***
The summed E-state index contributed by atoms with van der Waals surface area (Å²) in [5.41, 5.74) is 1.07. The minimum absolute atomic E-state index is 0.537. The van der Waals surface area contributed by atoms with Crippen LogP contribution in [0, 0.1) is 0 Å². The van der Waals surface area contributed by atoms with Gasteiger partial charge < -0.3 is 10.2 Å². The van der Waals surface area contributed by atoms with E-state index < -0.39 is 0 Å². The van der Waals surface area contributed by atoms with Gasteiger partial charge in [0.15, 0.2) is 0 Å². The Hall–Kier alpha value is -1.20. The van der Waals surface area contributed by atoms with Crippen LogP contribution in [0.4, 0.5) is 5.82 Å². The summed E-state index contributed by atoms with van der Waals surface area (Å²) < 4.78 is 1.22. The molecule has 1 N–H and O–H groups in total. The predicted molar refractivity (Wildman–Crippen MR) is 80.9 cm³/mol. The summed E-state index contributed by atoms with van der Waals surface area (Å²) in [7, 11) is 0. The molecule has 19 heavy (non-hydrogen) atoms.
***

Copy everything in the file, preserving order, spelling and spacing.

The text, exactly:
The summed E-state index contributed by atoms with van der Waals surface area (Å²) in [5.41, 5.74) is 1.07. The minimum absolute atomic E-state index is 0.537. The van der Waals surface area contributed by atoms with Crippen LogP contribution in [0, 0.1) is 0 Å². The van der Waals surface area contributed by atoms with Gasteiger partial charge < -0.3 is 10.2 Å². The van der Waals surface area contributed by atoms with E-state index < -0.39 is 0 Å². The van der Waals surface area contributed by atoms with Gasteiger partial charge in [0.15, 0.2) is 0 Å². The Hall–Kier alpha value is -1.20. The van der Waals surface area contributed by atoms with Crippen LogP contribution in [0.4, 0.5) is 5.82 Å². The summed E-state index contributed by atoms with van der Waals surface area (Å²) < 4.78 is 1.22. The molecule has 1 N–H and O–H groups in total. The predicted molar refractivity (Wildman–Crippen MR) is 80.9 cm³/mol. The summed E-state index contributed by atoms with van der Waals surface area (Å²) in [7, 11) is 0. The molecule has 19 heavy (non-hydrogen) atoms.